The genome of the tomato and its wild ancestor, Solanum pimpinellifolium, was sequenced by the Tomato Genome Consortium (TGC), a group of over 300 scientists from fourteen different countries. This important result, which will reduce costs and will simplify the efforts to improve tomato production fighting pests and drought is reported as cover story this week in the journal Nature (http://www.nature.com/nature/journal/v485/n7400/pdf/ nature11119.pdf).
The sequence provides a detailed overview of the functional portions of the tomato genome and its closer ancestor, revealing the order and structure of their 35,000 genes. Tomato belongs to the Solanaceae family, which includes potatoes, peppers and eggplant, as well as ornamental plants or medicines, such as petunia, tobacco, nightshade and mandrake. The members of this family have adapted to different ecosystems, from tropical rainforests to the Atacama Desert.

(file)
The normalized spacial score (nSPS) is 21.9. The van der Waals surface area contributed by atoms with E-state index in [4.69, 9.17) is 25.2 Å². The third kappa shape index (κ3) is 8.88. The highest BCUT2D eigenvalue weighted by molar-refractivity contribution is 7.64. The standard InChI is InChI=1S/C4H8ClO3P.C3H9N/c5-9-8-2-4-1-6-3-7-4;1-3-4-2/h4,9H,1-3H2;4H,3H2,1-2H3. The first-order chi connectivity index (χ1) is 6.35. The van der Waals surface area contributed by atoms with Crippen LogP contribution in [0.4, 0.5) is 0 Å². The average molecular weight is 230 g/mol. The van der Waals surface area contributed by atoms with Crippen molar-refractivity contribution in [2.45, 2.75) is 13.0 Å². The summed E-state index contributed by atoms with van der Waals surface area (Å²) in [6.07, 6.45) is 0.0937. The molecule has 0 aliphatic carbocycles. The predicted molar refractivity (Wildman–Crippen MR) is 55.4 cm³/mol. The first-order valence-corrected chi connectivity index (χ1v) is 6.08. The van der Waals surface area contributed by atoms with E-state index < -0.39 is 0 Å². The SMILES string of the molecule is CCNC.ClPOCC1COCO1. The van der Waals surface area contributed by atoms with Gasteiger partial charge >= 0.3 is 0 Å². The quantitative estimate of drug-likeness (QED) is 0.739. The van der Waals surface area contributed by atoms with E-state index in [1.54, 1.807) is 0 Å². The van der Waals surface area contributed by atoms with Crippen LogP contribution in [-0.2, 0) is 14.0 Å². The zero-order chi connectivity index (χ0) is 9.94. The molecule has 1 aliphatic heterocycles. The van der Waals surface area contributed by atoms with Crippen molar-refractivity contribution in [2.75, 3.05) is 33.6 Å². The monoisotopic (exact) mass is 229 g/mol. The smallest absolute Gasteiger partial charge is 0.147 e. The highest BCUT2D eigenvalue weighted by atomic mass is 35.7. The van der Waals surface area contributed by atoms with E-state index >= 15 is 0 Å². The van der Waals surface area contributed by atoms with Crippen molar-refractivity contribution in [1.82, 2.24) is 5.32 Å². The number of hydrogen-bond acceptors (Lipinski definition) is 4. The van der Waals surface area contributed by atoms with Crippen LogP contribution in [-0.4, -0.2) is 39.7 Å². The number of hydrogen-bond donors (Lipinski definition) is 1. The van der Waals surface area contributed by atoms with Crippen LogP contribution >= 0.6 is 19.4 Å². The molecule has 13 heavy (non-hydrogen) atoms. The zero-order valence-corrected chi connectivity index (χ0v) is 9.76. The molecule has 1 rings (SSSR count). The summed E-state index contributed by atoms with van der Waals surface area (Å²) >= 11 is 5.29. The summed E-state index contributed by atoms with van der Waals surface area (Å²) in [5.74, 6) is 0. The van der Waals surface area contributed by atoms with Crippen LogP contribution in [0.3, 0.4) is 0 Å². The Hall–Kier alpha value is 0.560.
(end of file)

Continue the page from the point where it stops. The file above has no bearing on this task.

The sequence has revealed the molecular basis of this adaptation. It shows that the genome of tomato ‘”tripled” suddenly about 60 million years ago, in a short period of mass extinction that led to the disappearance of the dinosaurs. Subsequently, most of the “tripled” genes were lost, while some of those survivors specialized and now control important features of the plant, including those of the berry, such as growth time, consistency, and red pigmentation.
The sequence will serve as a reference for other species of Solanaceae and comparative genomic studies both within the Solanaceae, or for other plants. The Tomato Genome Consortium was founded in 2003 in Washington, and includes scientists from Argentina, Belgium, China, France, Germany, India, Israel, Italy, Japan, Korea, Netherlands, United Kingdom, Spain and the United States. The genome sequence and related resources are freely accessible on the following websites: http://solgenomics.net; http://mips.helmholtz-muenchen.de/plant/tomato/index.jsp.